ANNAPOLIS, SEPT. 25 -- Maryland corrections officials conceded today that an error led to the early release of a Harford County man who is charged in three killings committed during a time he should have been in prison.

During a legislative hearing today, an attorney for the Division of Correction said the state could be sued by relatives of the victims if John F. Thanos's release 18 months early is found to have been caused by negligence.

Until today, corrections officials had said only that they were investigating whether there had been proper application of a complex set of guidelines used in determining how much time to deduct from Thanos's sentence for good behavior. "Good time" is awarded as a method of maintaining discipline in prisons and to ease crowding.

But Bishop L. Robinson, secretary of public safety and correctional services, told lawmakers this afternoon that Thanos was "erroneously credited" with 543 days of good conduct.

"This speaks to me of some form of negligence," said Del. Charles J. Ryan (D-Prince George's), chairman of the legislative committee that held a hearing on the Thanos case. "He may have killed three people and he should have been behind bars."

Robinson told the House Appropriations Committee that a search of records found no other inmates who had been set free mistakenly.

Thanos, 41, of Joppa, was released April 5 from the Eastern Correctional Institution in Somerset County, where he had served four years of a seven-year sentence for a Harford County robbery. Had he not been mistakenly credited with "good time" earned during a previous prison sentence for rape, he would have remained in custody until September 1991.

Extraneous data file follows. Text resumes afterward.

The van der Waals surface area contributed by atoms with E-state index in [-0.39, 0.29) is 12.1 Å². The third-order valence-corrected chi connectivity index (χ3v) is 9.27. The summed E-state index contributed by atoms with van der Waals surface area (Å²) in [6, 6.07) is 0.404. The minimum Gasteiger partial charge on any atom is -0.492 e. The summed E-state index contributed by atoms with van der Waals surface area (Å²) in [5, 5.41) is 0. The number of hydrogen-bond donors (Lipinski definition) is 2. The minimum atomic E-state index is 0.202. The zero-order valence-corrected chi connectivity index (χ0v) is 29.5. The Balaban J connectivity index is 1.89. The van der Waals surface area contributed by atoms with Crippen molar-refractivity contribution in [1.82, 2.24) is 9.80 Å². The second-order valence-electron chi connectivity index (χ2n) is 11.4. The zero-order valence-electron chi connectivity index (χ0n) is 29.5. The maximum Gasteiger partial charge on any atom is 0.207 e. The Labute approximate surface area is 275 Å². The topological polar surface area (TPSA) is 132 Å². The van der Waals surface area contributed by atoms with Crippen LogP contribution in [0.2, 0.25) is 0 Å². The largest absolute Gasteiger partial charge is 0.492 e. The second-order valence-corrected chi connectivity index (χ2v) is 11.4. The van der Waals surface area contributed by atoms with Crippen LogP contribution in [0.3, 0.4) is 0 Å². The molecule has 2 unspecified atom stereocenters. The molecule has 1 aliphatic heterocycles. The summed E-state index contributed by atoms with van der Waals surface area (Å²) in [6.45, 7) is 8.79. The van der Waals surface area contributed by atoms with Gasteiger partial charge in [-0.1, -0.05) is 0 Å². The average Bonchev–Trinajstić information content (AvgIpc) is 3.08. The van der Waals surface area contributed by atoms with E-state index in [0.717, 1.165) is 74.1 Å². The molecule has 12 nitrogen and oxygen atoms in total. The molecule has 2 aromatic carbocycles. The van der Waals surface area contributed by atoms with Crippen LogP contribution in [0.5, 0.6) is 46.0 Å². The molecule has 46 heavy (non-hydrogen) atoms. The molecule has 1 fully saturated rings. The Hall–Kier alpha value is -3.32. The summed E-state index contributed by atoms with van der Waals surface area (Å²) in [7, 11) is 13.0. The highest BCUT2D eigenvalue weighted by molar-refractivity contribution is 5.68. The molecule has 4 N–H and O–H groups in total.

Since his release, Thanos has been charged with two murders, an attempted murder and two robberies in Baltimore County and the Eastern Shore between Aug. 29 and Sept. 4, when he was arrested. The attempted murder charge could to be upgraded to murder because a youth shot Labor Day died Sept. 9. Thanos is being held without bail at the Worcester County Detention Center.

Robinson said today that corrections officials have a "monumental problem" in calculating good time under incentive programs linked to behavior, work, education and prison crowding. The difficulty is compounded, he said, when overlapping or concurrent sentences are involved.

"It's a nightmare, because most of the inmates have multiple sentences," Robinson said. Without early-release programs, the state would have to build hundreds of costly additional cells, he said.

On the Thanos case, Robinson declined to identify the corrections employees involved, saying that an investigation and disciplinary proceedings are ongoing.

Alan D. Eason, an assistant attorney general for the Division of Correction, said the state could be held liable for negligent acts of employees but had never faced a circumstance similar to the Thanos release. Another government lawyer said that claims against the state may be limited to $100,000 for each incident.